Druckenmiller Urges Fed to Pause Tightening `Blitz' in WSJ Op-Ed

(Bloomberg) -- Billionaire investor Stan Druckenmiller urged the Federal Reserve to pause its “double-barreled blitz” of higher interest rates and tighter liquidity when economies are slowing and markets are falling, in an opinion piece in Sunday’s Wall Street Journal.

“We believe the U.S. economy can sustain strong performance next year, but it can ill afford a major policy error, either from the Fed or the rest of the administration,” wrote Druckenmiller and Kevin Warsh, a former member of the Federal Reserve Board.

The Fed at its meeting this week should note developments including global central-bank liquidity reversing from around Oct. 1 and stocks beginning their descent, wrote Druckenmiller, who heads Duquesne Family Office, and Warsh, a visiting fellow in economics at Stanford University’s Hoover Institution.

Officials will pull the trigger on another rate increase at the Dec. 18-19 meeting before slowing hikes in 2019 as risks to the U.S. economy mount, according to a Bloomberg survey this month. Economists predict an immediate quarter-percentage-point hike, while dialing back expectations for next year to two moves, in March and September, from the three forecast in September.

Rate-Hike Warnings

Other money managers have issued warnings about rate hikes too. Hedge fund founder Paul Tudor Jones said this month that the Fed is unlikely to move in 2019 as falling commodities prices threaten a slowdown of the economy.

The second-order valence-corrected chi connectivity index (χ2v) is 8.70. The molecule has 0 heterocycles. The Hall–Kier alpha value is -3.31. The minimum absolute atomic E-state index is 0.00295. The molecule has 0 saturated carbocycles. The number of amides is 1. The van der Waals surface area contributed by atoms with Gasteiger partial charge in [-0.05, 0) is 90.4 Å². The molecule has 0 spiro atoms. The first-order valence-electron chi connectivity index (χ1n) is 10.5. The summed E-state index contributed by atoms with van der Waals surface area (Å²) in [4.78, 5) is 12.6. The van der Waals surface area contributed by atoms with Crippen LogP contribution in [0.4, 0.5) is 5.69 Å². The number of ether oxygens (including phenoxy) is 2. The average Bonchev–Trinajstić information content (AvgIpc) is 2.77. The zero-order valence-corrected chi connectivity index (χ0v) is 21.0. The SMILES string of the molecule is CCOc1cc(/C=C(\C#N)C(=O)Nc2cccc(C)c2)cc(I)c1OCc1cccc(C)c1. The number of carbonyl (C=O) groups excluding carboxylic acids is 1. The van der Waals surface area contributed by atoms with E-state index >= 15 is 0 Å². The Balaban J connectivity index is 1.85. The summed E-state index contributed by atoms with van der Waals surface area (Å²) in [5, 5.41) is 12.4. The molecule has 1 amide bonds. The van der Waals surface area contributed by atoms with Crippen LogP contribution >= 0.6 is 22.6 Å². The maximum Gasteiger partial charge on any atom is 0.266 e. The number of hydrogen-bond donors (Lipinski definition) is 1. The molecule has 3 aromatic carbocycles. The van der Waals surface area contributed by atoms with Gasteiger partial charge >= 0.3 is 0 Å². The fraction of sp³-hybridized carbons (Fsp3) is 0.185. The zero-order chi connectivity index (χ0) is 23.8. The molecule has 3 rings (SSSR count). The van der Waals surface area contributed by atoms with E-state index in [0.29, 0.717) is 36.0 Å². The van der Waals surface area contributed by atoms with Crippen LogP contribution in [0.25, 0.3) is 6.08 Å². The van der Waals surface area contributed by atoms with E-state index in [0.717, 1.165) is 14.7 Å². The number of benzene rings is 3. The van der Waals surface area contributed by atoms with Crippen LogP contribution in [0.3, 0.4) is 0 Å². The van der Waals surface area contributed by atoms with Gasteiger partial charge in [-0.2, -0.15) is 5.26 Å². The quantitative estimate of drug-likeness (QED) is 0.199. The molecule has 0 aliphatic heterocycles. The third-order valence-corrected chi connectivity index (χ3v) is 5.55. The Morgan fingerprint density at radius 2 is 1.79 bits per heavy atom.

Expectations of more Fed tightening next year come at a dangerous time, with economic growth outside the U.S. slowing in recent months along with trade, Druckenmiller and Warsh said. “No ocean is large enough to insulate the U.S. economy from slowdowns abroad,” the duo wrote.

Declines in markets -- including in economically sensitive sectors like banking, housing and transport -- and a softening of credit are among additional warning signs for policy makers, they said.

Difficult Challenge

The Fed’s new leaders face the most difficult challenge since Chairman Ben Bernanke’s team confronted financial shocks in 2007-08, they wrote.

Druckenmiller and Warsh argue that policy makers could have avoided today’s predicament to some degree. If the Fed had stopped quantitative easing in 2010, it might have mitigated asset-price inflation and a government-debt explosion. When Chair Jerome Powell arrived at the Fed this year, policy makers could have shrunk the balance sheet quickly before hiking rates, they wrote.

Only a few months ago, in September, Druckenmiller urged the Fed to keep raising rates. Officials had passed up “many golden opportunities” to hike and should press ahead with increases at every meeting until there was a substantial disruption, he said in an interview with the chairman of 13D Global Strategy & Research.

For Druckenmiller, that moment appears to have arrived.

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